How I learned to stop worrying and love my body

A lot of people have found my blog by searching for Emma Woolf. She is not me. I googled her, and apparently she is an anorexia survivor. I’m looking down my my chubby body, and I am most definitely a not survivor of anorexia.

Yeah, I think I’m fat. I just stopped caring. I’m heavy. I’m not fat and proud, but this is who I am. As long as I am healthy, I love my body. I know not everyone feels the same way about their bodies, so I wanted to write down a few things that led to my acceptance of my own weight in the hopes that maybe, if I ever feel self-loathing, I can come back to this post. Or maybe, if someone is less at peace with her body, this can help her.

Know that every body is a good body

My roommate freshman year of college was a nutrition major. She hate healthy most of the time and encouraged me to steal food from the dining hall because, duh, we are supposed to have small meals throughout the day. Which meant that she also had to steal plates and flatware from the dining hall because she had to have something to eat her small meals on.

As a part of a club she was in, she placed flyers on every table in the dining hall about body acceptance.The flyers gave tips on eating healthy and exercise, but if I recall correctly, the message behind the flyers were that as long as you were healthy, you had a good body. And it resonated with me as I looked at my friends ten sizes smaller than me. I was just as healthy as them.

Play a full contact sport

This idea of every body being a good body was enforced by rugby. In addition to just loving beating people up, I loved that in this sport, every body type is needed. I needs little people to run fast or to be thrown up in the air. It needs big people (me) to hit the little people and throw them up in the air. It needs medium people to pass the ball to in case you are a little person being chased by a big person in the hopes that the medium person will either be able to take a hit or outrun the big people. Playing rugby as a defensive player taught me that my body was just as good and useful as those of the offense.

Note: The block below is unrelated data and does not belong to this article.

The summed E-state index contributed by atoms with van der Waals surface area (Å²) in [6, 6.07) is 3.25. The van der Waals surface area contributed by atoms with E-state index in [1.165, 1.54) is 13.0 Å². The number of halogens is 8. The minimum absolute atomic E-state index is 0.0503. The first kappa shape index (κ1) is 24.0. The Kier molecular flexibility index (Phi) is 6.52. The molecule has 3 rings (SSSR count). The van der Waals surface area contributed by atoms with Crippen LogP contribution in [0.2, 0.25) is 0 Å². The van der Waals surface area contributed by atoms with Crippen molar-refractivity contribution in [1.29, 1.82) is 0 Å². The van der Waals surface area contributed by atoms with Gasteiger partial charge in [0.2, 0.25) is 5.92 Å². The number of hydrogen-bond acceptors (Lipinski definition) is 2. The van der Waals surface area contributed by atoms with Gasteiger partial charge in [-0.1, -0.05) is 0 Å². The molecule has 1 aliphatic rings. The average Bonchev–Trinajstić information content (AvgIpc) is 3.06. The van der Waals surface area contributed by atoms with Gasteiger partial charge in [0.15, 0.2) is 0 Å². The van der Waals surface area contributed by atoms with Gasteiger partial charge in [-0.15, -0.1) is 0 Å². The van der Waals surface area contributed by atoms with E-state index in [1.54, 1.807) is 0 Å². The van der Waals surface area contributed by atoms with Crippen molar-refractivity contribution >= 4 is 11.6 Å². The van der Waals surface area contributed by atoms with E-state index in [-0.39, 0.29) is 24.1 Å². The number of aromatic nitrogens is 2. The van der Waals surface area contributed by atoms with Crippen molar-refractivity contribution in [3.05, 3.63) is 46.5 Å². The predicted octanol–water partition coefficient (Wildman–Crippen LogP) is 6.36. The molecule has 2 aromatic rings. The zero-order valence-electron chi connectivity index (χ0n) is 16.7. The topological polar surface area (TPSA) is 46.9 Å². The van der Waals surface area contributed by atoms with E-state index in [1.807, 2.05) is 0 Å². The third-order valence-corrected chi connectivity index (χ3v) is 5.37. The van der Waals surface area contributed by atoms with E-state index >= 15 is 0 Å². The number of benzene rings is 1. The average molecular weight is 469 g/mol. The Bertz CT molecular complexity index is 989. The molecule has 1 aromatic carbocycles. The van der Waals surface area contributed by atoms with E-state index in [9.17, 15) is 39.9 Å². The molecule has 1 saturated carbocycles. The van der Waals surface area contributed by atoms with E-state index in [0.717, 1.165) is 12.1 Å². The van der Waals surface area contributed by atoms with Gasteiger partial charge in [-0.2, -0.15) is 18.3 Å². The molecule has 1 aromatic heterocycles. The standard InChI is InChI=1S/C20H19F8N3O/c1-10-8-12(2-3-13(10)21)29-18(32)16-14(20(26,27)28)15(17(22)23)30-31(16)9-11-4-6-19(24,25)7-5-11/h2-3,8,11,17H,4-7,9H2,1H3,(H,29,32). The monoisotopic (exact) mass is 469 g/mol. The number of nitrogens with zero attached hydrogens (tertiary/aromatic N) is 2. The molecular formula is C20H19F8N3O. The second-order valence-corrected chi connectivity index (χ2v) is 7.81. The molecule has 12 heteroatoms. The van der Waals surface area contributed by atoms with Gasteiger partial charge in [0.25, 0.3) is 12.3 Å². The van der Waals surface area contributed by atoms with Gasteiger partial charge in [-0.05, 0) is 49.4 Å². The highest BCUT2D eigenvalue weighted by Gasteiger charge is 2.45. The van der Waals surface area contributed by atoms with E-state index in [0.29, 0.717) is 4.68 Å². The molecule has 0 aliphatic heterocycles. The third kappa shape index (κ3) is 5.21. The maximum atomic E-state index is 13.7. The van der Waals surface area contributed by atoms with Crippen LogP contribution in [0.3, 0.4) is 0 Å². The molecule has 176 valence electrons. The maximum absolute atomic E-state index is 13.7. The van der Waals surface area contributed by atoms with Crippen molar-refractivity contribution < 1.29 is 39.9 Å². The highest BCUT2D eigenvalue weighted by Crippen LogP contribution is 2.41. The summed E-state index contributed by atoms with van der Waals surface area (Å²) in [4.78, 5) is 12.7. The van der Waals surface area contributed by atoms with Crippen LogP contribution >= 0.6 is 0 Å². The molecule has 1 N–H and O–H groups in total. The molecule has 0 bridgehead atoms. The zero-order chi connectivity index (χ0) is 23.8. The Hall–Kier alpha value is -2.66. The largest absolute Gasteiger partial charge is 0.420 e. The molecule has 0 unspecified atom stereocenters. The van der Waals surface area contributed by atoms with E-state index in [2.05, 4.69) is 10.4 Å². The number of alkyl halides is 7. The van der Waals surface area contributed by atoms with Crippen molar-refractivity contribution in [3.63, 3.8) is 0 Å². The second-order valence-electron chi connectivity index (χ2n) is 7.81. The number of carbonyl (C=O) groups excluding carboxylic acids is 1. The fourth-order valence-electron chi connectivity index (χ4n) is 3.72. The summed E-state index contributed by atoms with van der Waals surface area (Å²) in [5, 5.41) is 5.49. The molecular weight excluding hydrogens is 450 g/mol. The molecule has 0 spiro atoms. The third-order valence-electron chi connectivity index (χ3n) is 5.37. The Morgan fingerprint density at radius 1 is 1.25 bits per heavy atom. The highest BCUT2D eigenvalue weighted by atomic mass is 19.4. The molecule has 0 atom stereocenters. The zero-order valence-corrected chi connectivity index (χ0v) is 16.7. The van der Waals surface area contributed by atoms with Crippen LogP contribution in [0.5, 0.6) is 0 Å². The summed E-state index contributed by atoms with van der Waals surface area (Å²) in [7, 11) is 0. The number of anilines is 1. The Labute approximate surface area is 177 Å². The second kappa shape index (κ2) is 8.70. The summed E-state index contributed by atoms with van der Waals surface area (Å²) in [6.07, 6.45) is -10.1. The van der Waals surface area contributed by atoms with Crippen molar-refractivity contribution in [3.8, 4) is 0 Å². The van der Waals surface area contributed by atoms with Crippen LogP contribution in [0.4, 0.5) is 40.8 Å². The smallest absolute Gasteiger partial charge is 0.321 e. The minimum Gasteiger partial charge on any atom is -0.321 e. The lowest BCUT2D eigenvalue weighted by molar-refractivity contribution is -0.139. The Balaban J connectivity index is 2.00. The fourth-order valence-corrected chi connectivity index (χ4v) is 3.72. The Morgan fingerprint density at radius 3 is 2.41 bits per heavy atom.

Understand that no one is 100% happy with her body

In college I met a tall gorgeous student who was outgoing and smart and probably made everyone jealous just to look at her. And I remember one day hearing her bitch about her body. But before you roll your eyes at “oh, I hate skinny people who bitch about being fat,” know that she didn’t. She felt out of place in her family because they were so much shorter than her. She felt like she stuck out in every picture as the giant. She was frustrated that when people bought her clothes, they all thought, oh, she’s thin, so they got her size extra small that had sleeves that came only to her elbows.

Another time, I was upset about something, and a friend of mine took my arm and started rubbing it consolingly. She stopped suddenly and asked if I shaved today. I could not understand why she was asking me if I shaved my legs. It had nothing to do with anything. She explained “because your arms are so smooth.”

Until that moment, I had no idea that people shaved their arms. I told her I didn’t, and she looked at me with disgust. How could my arms be so hairless? She asked me if, when I looked at her, I was disgusted by her hairy arms. It was the most ridiculous thing I could have imagined. I had no idea someone could be that concerned about their arm hair.